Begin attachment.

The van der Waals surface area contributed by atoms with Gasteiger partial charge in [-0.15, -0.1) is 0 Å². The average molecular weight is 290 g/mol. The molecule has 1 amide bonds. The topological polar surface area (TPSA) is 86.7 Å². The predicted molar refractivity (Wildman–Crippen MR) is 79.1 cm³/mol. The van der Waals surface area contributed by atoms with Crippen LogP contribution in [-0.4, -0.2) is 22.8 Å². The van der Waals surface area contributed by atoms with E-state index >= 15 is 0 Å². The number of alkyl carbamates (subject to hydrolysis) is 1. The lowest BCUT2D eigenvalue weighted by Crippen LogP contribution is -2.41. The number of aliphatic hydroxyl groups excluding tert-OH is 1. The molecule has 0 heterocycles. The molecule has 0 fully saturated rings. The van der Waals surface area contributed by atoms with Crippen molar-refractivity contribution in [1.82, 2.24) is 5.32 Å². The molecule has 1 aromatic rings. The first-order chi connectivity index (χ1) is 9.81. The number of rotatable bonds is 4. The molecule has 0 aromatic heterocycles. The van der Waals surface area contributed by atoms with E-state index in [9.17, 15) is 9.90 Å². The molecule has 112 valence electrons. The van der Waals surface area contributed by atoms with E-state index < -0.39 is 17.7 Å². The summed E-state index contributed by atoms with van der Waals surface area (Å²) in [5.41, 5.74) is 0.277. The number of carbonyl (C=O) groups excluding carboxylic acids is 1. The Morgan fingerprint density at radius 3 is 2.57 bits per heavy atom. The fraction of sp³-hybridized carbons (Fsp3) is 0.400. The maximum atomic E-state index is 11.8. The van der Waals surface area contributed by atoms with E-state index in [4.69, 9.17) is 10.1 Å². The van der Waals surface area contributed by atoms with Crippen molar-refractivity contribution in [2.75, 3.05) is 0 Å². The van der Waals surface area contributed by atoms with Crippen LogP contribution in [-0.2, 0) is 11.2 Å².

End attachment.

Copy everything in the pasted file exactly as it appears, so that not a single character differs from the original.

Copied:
The van der Waals surface area contributed by atoms with Gasteiger partial charge in [-0.15, -0.1) is 0 Å². The average molecular weight is 290 g/mol. The molecule has 1 amide bonds. The topological polar surface area (TPSA) is 86.7 Å². The predicted molar refractivity (Wildman–Crippen MR) is 79.1 cm³/mol. The van der Waals surface area contributed by atoms with Crippen LogP contribution in [-0.4, -0.2) is 22.8 Å². The van der Waals surface area contributed by atoms with E-state index >= 15 is 0 Å². The number of alkyl carbamates (subject to hydrolysis) is 1. The lowest BCUT2D eigenvalue weighted by Crippen LogP contribution is -2.41. The number of aliphatic hydroxyl groups excluding tert-OH is 1. The molecule has 0 heterocycles. The molecule has 0 fully saturated rings. The van der Waals surface area contributed by atoms with Crippen molar-refractivity contribution in [1.82, 2.24) is 5.32 Å². The molecule has 1 aromatic rings. The first-order chi connectivity index (χ1) is 9.81. The number of rotatable bonds is 4. The molecule has 0 aromatic heterocycles. The van der Waals surface area contributed by atoms with E-state index in [9.17, 15) is 9.90 Å². The molecule has 112 valence electrons. The van der Waals surface area contributed by atoms with E-state index < -0.39 is 17.7 Å². The summed E-state index contributed by atoms with van der Waals surface area (Å²) in [5.41, 5.74) is 0.277. The number of carbonyl (C=O) groups excluding carboxylic acids is 1. The Morgan fingerprint density at radius 3 is 2.57 bits per heavy atom. The fraction of sp³-hybridized carbons (Fsp3) is 0.400. The maximum atomic E-state index is 11.8. The van der Waals surface area contributed by atoms with E-state index in [4.69, 9.17) is 10.1 Å². The van der Waals surface area contributed by atoms with Crippen molar-refractivity contribution in [2.75, 3.05) is 0 Å². The van der Waals surface area contributed by atoms with Crippen LogP contribution in [-0.2, 0) is 11.2 Å².